Vermont Interactive Technologies ceased operations last month at all 17 of its sites that had been used for job training, distance learning, bankruptcy proceedings, public hearings and more. Now, a plan for the state's public access TV stations to provide some of the service may be too late.
Rob Chapman is executive director of ORCA Media in Montpelier and a member of the working group assigned to help coordinate VIT’s dissolution. He says lawmakers didn’t leave enough time or money for the working group to get the job done right.
“They looked to cut some costs … and really didn’t appropriate any money to help with the transition to something else," Chapman said.
Vermont State Colleges — VIT's primary user — has developed and transitioned to its own distance learning platform, which will also be available for some job training offered through the Vermont Department of Labor. The working group's majority report recommends a Department of Public Service plan to develop an alternative, and somewhat more limited, successor network to meet other users' needs.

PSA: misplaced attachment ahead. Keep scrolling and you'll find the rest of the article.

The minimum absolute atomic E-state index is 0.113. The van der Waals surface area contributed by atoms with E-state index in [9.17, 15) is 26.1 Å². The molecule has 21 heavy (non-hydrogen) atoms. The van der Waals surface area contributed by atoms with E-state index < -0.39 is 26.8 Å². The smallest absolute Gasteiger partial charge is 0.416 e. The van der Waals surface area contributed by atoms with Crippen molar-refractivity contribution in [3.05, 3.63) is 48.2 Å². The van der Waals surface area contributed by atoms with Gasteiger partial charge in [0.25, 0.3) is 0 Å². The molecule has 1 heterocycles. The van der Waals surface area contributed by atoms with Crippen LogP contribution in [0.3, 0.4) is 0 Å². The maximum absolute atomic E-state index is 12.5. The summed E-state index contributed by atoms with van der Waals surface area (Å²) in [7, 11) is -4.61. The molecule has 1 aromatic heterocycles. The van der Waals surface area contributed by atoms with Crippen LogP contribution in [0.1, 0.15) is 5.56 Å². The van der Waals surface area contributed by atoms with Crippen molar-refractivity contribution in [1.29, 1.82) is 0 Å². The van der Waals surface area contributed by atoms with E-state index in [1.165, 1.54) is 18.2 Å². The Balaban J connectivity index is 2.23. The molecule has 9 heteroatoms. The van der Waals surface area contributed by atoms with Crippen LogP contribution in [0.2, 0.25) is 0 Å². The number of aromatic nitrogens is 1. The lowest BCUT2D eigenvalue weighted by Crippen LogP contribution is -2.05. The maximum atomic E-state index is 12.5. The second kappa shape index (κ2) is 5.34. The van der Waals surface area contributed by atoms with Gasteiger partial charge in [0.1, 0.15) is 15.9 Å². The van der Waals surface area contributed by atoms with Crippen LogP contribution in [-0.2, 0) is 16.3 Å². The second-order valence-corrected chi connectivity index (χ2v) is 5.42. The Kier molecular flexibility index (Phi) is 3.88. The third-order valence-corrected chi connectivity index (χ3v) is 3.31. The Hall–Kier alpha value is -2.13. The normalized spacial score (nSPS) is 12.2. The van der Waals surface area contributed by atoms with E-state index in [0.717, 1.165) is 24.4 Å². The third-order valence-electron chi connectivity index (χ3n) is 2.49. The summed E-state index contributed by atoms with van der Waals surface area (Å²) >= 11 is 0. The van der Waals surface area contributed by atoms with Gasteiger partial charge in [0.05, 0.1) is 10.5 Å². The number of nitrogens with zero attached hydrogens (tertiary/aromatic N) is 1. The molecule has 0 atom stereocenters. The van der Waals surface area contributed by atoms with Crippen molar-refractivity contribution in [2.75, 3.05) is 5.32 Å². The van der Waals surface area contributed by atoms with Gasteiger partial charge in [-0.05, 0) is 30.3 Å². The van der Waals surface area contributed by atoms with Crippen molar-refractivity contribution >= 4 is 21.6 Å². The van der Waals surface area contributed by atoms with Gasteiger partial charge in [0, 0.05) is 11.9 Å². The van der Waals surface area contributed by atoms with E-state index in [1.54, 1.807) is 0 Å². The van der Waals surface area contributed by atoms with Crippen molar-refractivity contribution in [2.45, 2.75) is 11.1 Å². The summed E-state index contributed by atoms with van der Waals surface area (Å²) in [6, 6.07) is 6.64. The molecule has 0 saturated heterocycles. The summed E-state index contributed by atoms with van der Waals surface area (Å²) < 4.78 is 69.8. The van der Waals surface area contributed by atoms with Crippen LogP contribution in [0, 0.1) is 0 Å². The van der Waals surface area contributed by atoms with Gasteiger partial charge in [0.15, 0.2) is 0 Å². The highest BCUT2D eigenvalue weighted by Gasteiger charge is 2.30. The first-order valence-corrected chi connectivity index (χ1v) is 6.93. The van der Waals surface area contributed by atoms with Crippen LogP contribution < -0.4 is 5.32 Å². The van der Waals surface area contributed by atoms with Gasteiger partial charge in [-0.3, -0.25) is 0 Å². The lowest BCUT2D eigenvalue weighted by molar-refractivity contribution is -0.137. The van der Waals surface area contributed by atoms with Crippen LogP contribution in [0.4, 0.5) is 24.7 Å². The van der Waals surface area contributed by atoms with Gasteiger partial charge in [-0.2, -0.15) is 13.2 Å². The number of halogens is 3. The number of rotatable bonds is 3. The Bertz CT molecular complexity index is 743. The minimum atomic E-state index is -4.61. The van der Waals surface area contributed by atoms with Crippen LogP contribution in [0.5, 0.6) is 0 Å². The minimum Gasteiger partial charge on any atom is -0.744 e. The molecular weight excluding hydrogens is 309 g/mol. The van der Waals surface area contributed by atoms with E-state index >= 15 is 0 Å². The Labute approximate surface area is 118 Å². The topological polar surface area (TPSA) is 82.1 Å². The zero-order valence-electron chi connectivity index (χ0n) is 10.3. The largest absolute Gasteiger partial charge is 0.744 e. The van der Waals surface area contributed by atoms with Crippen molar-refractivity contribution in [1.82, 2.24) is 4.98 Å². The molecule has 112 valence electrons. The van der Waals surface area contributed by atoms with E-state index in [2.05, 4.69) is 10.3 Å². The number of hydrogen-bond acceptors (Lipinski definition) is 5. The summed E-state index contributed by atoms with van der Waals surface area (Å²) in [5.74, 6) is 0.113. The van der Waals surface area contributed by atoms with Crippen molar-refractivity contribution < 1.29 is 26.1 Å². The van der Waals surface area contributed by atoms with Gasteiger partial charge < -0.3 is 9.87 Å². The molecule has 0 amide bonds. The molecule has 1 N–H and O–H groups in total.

But Chapman said that plan is not sufficient for managing public hearings of the same caliber VIT had developed. Chapman and Rep. Kathleen Keenan (D-St. Albans) issued a minority report last week, calling on the state to halt the dismantling of VIT studios until more options are considered.
Chapman said the state’s public access television stations, for example, may be interested in taking over VIT’s role. He said he assessed their interest during the course of the working group's proceedings, and it was positive, but there wasn't time to fully explore the potential.
Even if there’s political will for the idea of continuing the working group's charge, it may come too late. A project coordinator from the state's Department of Buildings and General Services said this week that about 50 percent of the VIT studios' equipment already is disassembled and stored, and the rest will be done by late February.